Why do some drivers travel in the left lane when they’re not moving faster than traffic in the right lane? Many people don’t realize it, but the practice is illegal in most states, including Missouri. Loitering in the left lane is considered a safety hazard, and a driver can be issued a citation for this behavior. This person may want to hire a Traffic Ticket Attorney in Jefferson County MO if this occurs. An organization such as Wegmann Law Firm is ready to help.
Why Slow Drivers Stay in the Left Lane
Drivers moving along at slower speeds, or the same speed, than drivers in lanes to the right may have a number of reasons to justify the action. For instance, they plan to exit the highway from the left and want to be in the left lane well ahead of time. They feel they have the right to drive in the left lane if they’re going the speed limit. They might be annoyed by speeding drivers and are attempting to stop this behavior.
Why It’s a Safety Hazard
Driving slowly in the left lane frustrates drivers trying to move faster and can lead to disruptive behavior. They move to the right when they have a chance, pass on the right and then dart back into the left lane. These actions increase the risk of an accident. Although law enforcement officials don’t excuse the bad behavior of irritated drivers, they view the slow drivers as the instigators.In addition, two vehicles moving along side by side at the same speed prevent anyone behind them from moving faster, which can block the progress of emergency responders.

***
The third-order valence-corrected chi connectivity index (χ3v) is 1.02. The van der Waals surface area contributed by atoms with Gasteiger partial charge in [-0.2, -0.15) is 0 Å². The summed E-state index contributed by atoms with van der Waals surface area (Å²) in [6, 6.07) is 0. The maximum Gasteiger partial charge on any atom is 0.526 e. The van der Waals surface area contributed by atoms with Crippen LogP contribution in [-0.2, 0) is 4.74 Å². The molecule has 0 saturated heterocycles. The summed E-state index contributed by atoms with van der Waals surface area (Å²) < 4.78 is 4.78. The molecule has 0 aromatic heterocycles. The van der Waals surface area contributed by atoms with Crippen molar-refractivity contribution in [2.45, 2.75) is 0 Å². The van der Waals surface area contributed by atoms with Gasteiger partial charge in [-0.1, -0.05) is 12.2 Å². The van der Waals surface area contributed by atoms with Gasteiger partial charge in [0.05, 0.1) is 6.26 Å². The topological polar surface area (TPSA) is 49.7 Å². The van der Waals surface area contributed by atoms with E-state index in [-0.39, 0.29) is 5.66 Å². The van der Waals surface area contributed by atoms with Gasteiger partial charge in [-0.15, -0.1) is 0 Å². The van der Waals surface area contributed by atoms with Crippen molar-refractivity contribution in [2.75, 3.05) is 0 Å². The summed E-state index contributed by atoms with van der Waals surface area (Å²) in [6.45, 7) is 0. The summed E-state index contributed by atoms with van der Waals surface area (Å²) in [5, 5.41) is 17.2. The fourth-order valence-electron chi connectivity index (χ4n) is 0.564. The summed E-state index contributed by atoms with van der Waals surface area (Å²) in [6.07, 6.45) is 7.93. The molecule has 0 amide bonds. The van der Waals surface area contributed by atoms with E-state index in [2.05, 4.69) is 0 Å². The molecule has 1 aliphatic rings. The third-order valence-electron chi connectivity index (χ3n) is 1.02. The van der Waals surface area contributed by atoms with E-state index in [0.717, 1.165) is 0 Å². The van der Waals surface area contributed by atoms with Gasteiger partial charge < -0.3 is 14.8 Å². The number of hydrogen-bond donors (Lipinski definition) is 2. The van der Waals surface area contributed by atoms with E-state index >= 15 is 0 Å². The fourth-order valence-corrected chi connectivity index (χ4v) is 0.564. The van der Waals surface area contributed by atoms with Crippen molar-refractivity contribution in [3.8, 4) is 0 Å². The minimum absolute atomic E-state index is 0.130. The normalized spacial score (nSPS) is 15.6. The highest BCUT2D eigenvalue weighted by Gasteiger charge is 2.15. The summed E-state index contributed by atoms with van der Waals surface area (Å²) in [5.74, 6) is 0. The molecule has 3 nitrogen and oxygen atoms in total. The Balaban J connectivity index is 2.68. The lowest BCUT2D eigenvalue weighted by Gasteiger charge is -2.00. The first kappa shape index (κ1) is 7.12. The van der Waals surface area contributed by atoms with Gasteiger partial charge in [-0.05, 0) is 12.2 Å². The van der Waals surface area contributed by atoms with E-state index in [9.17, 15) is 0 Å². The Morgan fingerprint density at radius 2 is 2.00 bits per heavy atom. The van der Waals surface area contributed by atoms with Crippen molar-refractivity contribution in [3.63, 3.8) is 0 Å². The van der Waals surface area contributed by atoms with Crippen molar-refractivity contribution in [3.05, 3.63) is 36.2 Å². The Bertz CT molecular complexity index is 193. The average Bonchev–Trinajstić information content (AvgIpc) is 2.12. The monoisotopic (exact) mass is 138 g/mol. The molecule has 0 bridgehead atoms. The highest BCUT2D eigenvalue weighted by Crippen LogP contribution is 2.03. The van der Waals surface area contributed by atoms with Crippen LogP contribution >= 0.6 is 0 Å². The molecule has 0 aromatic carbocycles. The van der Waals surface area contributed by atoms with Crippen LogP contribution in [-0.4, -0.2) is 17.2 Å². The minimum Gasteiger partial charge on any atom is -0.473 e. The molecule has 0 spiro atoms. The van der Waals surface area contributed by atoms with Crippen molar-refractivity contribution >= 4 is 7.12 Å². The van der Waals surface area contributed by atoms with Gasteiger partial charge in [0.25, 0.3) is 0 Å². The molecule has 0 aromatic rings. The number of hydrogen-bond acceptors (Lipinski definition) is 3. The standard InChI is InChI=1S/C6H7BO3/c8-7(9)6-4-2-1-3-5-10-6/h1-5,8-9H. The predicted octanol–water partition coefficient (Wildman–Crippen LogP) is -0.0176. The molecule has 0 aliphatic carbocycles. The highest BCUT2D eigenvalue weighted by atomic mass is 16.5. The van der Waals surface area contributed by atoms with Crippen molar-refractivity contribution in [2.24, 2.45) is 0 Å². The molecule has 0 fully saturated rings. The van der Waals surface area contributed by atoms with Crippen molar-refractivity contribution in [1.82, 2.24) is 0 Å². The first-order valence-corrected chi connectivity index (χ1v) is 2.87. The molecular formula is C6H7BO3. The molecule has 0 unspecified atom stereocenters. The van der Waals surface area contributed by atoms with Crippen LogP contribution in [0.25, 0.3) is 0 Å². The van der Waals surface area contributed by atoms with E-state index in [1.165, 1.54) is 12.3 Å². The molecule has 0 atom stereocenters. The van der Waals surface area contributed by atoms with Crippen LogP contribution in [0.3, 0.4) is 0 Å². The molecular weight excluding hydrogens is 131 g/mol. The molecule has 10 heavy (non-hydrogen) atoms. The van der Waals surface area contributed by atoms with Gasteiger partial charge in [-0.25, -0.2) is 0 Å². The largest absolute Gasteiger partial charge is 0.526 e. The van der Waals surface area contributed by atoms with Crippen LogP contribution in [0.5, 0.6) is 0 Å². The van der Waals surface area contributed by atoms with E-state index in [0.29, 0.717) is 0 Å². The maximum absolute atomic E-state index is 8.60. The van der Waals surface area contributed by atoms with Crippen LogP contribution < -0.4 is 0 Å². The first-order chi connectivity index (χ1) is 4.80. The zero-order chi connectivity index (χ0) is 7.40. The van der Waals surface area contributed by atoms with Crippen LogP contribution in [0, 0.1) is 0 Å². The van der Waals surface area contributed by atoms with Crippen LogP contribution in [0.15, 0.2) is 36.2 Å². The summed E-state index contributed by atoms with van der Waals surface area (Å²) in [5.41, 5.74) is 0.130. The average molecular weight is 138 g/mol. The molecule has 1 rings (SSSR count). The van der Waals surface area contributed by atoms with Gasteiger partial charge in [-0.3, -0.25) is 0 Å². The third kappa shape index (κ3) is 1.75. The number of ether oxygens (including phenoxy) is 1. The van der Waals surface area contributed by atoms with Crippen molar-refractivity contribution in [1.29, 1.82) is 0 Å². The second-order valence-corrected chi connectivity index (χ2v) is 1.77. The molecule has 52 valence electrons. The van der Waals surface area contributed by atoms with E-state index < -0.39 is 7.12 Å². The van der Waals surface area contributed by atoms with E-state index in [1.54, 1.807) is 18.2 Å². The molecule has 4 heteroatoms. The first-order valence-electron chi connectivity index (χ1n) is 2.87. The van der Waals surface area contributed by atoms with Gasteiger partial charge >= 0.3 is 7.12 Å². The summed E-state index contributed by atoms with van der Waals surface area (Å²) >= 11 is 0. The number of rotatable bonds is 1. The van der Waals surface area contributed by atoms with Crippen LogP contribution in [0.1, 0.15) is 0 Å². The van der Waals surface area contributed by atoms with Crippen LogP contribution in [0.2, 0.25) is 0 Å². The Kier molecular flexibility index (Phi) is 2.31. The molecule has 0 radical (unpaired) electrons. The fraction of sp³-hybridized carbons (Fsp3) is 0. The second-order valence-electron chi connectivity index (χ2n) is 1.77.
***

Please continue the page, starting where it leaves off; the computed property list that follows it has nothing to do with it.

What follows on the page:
Laws Regarding Left Lane Driving
Most states prohibit slow driving in the left lane. The laws typically state that drivers to the left must keep up with the “normal” speed of traffic there. This means moving at the general rate of speed in the left lane, even if it’s faster than the speed limit. Since the activity is illegal, just as speeding or running a red light is, a citation can be issued. The driver may want legal representation from a Traffic Ticket Attorney in Jefferson County MO. Visit our Google+ page for more details.